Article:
Senate Majority Leader Chuck Schumer on Friday said “disagreements remain” between Democrats and Republicans as they seek an amendment agreement that would allow them to renew a key intelligence community surveillance tool before it goes dark at the end of the day.

There is broad support in the Senate for Section 702 of the Foreign Intelligence Surveillance Act, and it will eventually be approved. But it has fierce critics in both parties who have privacy and other concerns and they have the ability procedurally to drag out final passage of the bill into the weekend if an agreement is not reached.

“We’re still trying to see if there’s a path to getting this bill done quickly, but disagreements remain on how to proceed. Our work is not done. So, we’re going to keep at it. We want to get FISA done as soon as we can, because it’s very important for our national security. But as everyone knows, any one member can halt progress in this chamber. So, both sides need to fully cooperate, if we want to get FISA done,” Schumer said on the floor.

Under FISA’s Section 702, the government hoovers up massive amounts of internet and cell phone data on foreign targets. Hundreds of thousands of Americans’ information is incidentally collected during that process and then accessed each year without a warrant — down from millions of such queries the US government ran in past years. Critics refer to these queries as “backdoor” searches.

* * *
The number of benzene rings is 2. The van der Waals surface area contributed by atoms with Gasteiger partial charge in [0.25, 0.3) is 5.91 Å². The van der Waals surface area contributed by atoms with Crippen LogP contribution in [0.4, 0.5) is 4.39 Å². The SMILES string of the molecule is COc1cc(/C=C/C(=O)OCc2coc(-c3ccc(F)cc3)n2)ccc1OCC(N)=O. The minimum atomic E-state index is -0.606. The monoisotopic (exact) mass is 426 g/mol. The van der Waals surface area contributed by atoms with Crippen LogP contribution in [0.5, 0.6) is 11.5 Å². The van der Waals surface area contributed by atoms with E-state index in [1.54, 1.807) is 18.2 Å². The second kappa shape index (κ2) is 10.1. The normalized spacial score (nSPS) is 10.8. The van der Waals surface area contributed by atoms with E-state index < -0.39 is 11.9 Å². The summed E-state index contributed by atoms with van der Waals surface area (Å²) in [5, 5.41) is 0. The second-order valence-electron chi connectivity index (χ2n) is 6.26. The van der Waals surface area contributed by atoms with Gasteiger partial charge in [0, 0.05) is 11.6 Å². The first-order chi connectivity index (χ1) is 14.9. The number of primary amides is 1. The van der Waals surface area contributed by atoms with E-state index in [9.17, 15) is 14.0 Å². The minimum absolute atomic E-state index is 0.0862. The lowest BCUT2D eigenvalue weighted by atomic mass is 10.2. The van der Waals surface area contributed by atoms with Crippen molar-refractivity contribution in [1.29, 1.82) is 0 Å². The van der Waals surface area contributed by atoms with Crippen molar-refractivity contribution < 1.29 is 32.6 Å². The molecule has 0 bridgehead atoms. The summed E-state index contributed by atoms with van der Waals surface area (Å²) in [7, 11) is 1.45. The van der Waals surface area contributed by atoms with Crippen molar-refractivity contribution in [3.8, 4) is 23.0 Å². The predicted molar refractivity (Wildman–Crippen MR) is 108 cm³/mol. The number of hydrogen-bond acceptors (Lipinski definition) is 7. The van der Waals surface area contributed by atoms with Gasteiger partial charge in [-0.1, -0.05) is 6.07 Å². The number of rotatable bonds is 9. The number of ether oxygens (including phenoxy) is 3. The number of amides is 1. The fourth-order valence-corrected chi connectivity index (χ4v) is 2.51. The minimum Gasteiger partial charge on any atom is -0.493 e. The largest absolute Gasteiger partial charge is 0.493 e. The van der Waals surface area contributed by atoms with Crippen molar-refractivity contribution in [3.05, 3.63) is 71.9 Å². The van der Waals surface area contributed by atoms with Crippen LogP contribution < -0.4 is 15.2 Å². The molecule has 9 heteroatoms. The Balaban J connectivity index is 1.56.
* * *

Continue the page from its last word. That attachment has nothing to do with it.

The trove of data, including a large portion of US internet traffic, is meant to provide US intelligence agencies with quick access to data regarding foreigners in other countries.

According to one assessment, it forms the basis of most of the intelligence the president views each morning and it has helped the US keep tabs on Russia’s intentions in Ukraine, identify foreign efforts to access US infrastructure, uncover foreign terror networks and thwart terror attacks in the US.

The New York Democrat told senators they should be prepared to work this weekend to complete FISA and also possibly take up the funding bill for Ukraine, Israel and Taiwan, which the House is poised to pass Saturday. Schumer said he wants the Senate to pass it “expeditiously.”

“We will see how things go in the lower chamber over the next day or so. And I hope the House gets this legislation passed without further delay. If the House sends us a supplemental package, the Senate will move expeditiously to send it to the president’s desk. And the president has said if Congress passes the supplemental, he will sign it,” he said.

Senate Minority Leader Mitch McConnell also pressed for passage of FISA bill, which he said has a number of changes in it to address past “abuses” by the FBI. The Kentucky Republican also warned that some critics of the bill were “fear mongering” that the legislation would allow spying on Americans in coffees shops and other places and should be ignored.

“There will be serious consequences if the Senate fails to do its job today. The stakes of such an outcome are grave. The authorities in question today have quite literally been the only defense against what would be national security disasters,” he said.

McConnell also pressed for quick passage of the foreign aid funding bill.

CNN’s Katie Bo Lillis contributed to this report.


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